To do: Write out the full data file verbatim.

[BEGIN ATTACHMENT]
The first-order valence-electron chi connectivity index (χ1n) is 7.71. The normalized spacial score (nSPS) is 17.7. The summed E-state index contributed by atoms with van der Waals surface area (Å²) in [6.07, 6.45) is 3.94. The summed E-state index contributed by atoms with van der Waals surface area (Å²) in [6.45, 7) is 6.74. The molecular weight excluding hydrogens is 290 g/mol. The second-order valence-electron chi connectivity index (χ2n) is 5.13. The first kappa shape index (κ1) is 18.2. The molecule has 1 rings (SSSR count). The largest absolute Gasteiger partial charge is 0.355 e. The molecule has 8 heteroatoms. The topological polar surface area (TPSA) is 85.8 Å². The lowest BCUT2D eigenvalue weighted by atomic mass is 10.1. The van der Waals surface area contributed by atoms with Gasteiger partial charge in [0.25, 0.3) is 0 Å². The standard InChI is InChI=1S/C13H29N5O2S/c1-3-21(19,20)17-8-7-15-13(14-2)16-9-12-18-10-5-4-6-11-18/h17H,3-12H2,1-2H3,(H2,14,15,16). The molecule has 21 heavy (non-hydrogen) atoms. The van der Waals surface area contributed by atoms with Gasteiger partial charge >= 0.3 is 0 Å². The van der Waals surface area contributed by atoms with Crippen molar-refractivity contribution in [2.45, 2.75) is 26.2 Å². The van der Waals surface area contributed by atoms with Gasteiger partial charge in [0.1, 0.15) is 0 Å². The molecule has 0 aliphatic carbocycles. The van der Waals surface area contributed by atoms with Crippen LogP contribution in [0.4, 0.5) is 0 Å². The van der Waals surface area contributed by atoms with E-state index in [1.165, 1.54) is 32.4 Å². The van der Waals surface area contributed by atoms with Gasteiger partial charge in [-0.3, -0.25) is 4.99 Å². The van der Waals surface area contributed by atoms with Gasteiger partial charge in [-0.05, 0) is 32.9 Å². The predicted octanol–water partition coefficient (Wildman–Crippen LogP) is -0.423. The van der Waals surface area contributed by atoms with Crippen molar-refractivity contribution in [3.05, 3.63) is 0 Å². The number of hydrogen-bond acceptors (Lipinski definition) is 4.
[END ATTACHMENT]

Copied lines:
The first-order valence-electron chi connectivity index (χ1n) is 7.71. The normalized spacial score (nSPS) is 17.7. The summed E-state index contributed by atoms with van der Waals surface area (Å²) in [6.07, 6.45) is 3.94. The summed E-state index contributed by atoms with van der Waals surface area (Å²) in [6.45, 7) is 6.74. The molecular weight excluding hydrogens is 290 g/mol. The second-order valence-electron chi connectivity index (χ2n) is 5.13. The first kappa shape index (κ1) is 18.2. The molecule has 1 rings (SSSR count). The largest absolute Gasteiger partial charge is 0.355 e. The molecule has 8 heteroatoms. The topological polar surface area (TPSA) is 85.8 Å². The lowest BCUT2D eigenvalue weighted by atomic mass is 10.1. The van der Waals surface area contributed by atoms with Gasteiger partial charge in [0.25, 0.3) is 0 Å². The standard InChI is InChI=1S/C13H29N5O2S/c1-3-21(19,20)17-8-7-15-13(14-2)16-9-12-18-10-5-4-6-11-18/h17H,3-12H2,1-2H3,(H2,14,15,16). The molecule has 21 heavy (non-hydrogen) atoms. The van der Waals surface area contributed by atoms with Gasteiger partial charge >= 0.3 is 0 Å². The van der Waals surface area contributed by atoms with Crippen molar-refractivity contribution in [2.45, 2.75) is 26.2 Å². The van der Waals surface area contributed by atoms with Gasteiger partial charge in [0.1, 0.15) is 0 Å². The molecule has 0 aliphatic carbocycles. The van der Waals surface area contributed by atoms with Crippen LogP contribution in [0.4, 0.5) is 0 Å². The van der Waals surface area contributed by atoms with E-state index in [1.165, 1.54) is 32.4 Å². The van der Waals surface area contributed by atoms with Gasteiger partial charge in [-0.3, -0.25) is 4.99 Å². The van der Waals surface area contributed by atoms with Gasteiger partial charge in [-0.05, 0) is 32.9 Å². The predicted octanol–water partition coefficient (Wildman–Crippen LogP) is -0.423. The van der Waals surface area contributed by atoms with Crippen molar-refractivity contribution in [3.05, 3.63) is 0 Å². The number of hydrogen-bond acceptors (Lipinski definition) is 4.